The Watershed Moment in Nepal’s Nascent Democracy

On November 30th, the Nepalese government under the leadership of Prime Minister Pushpa Kamal Dahal (Prachanda), proposed an amendment to the constitution that was promulgated just a year ago. In the days since, the leading Opposition party, the Communist Party Nepal – United Marxist-Leninist (CPN-UML), refused to follow obstructed proceedings to the extent that the agenda of the Constituent Assembly had to be postponed for the next session. Outside of the building’s walls, thousands of students protest the Amendment Bill, considering it subservience to ‘external pressure’. Away from the capital, major segments of the Madhesi community – for whose welfare thebill was proposed – have rejected the proposed amendment, deemingit well short of what they deserve, with one party leader saying it ‘does not even address the minimum demands. How then, could this be the defining moment of Nepalese democracy?

An important functional facet of democracy is mandate. Prime Minister Kamal Dahal had come into office on the back of a vote from the agitated Madhesi community to redress their long standing socio-political grievances. Just last year, the Madhesi community – allegedly with the support of neighboring India – caused an economic blocked for six months that cost that dealt a major blow to the country’s economy, and organized protests amidst which 50 people died. While the PM is accused of bowing down to public pressure, he has in fact done the opposite, committing virtual political suicide in following his democratic mandate. Surely his resignation from this post back in 2009 due to conflict over the sacking of the Army Chief is still fresh in his mind.

The true ideological premise of democracy however, is representation. Prachanda fulfills this in two ways – demographically and constitutionally. Demographically speaking, the aggrieved Madhesi community occupies the plains of Nepal. That is just 20 percent of the land occupied by nearly 50 percent of the population. The Madhesi people have been consistently under-represented in the legislature, judiciary, and executive, and have faced issues with citizenship and recognition of culture. Prachanda’s proposal – carving a new province from Province No.5 of Nepal’s 7 provinces – at least partially seeks to redress that. This amendment is also representative of the newly embodied constitution, which speaks of multi-cultural, multi-lingual and mutli-ethnic Nepal.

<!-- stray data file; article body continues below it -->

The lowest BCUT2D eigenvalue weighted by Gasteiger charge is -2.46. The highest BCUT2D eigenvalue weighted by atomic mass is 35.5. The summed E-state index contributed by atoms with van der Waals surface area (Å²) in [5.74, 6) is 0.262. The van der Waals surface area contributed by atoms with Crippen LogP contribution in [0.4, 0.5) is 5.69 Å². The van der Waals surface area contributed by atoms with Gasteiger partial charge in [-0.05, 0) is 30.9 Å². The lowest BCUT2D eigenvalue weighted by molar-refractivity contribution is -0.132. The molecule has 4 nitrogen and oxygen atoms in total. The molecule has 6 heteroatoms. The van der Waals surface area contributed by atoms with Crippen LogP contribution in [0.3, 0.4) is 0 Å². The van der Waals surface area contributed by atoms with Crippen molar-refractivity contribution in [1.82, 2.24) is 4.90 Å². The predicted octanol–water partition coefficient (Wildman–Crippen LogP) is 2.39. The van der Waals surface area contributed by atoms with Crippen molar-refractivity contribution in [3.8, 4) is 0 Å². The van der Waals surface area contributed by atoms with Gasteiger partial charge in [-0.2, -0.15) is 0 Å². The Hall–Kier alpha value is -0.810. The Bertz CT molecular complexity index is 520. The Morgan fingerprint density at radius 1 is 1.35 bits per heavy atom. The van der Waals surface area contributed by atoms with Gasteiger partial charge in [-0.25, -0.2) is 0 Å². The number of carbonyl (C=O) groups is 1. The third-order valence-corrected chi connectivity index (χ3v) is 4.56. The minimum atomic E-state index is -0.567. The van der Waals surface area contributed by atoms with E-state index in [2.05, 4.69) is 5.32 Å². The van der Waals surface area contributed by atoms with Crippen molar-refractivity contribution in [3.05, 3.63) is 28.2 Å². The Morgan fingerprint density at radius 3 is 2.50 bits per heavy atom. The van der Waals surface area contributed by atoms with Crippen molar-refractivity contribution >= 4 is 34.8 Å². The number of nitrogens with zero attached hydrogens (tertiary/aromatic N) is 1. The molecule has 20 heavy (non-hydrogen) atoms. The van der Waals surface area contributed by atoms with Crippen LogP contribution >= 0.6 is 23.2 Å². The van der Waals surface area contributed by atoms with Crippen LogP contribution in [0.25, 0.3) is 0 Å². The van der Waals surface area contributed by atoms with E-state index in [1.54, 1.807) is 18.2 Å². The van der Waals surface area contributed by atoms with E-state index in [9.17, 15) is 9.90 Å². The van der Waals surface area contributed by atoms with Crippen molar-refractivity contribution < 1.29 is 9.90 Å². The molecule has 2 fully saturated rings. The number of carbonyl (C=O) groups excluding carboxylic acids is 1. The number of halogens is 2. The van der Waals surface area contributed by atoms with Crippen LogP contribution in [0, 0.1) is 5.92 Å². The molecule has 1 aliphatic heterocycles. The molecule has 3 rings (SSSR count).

Of course, there are some serious problems with the bill. For one, the bill doesn’t truly solve the problem of proportional representation – the Madhesi people want two provinces instead of one along the Terai plains. They also vociferously oppose another tenet of the bill, the language which implies the prohibition of naturalized citizens through marriage from holding top-state positions, including the Prime Ministership. Critics argue that this disenfranchises large swaths of women who were naturalized after being married to Nepali men, from the political sphere. Another issue is the recognition of all mother tongues in terms of official status. Of course, the more inclusive the bill becomes of the suggestions, the more enmity and accusations of foreign influence it will rouse from student protesters, the CPN-UML, and other factions.

Perhaps the focus then should be on the oft-forgotten but most fundamental manifestation of democracy – compromise. Like the laws of demand and supply that eventually create equilibrium in the free market, divergent interests in a democracy are ideally supposed to morph into a mean of these interests which makes it majoritarian in the truest democratic sense. To get from one to the other, the relevant parties must reach some semblance of mutual interest through a process of negotiation.

Within the past few weeks, another important political development has taken place in Nepal; the Rastiriya Prajantara Party has merged with the Rastariya Prajantara Party Nepal after years of differences. Maybe Nepal has much to learn from within itself than it imagined. If it does so, in an increasingly polarized and dichotomized world, perhaps the international community can learn from Nepal.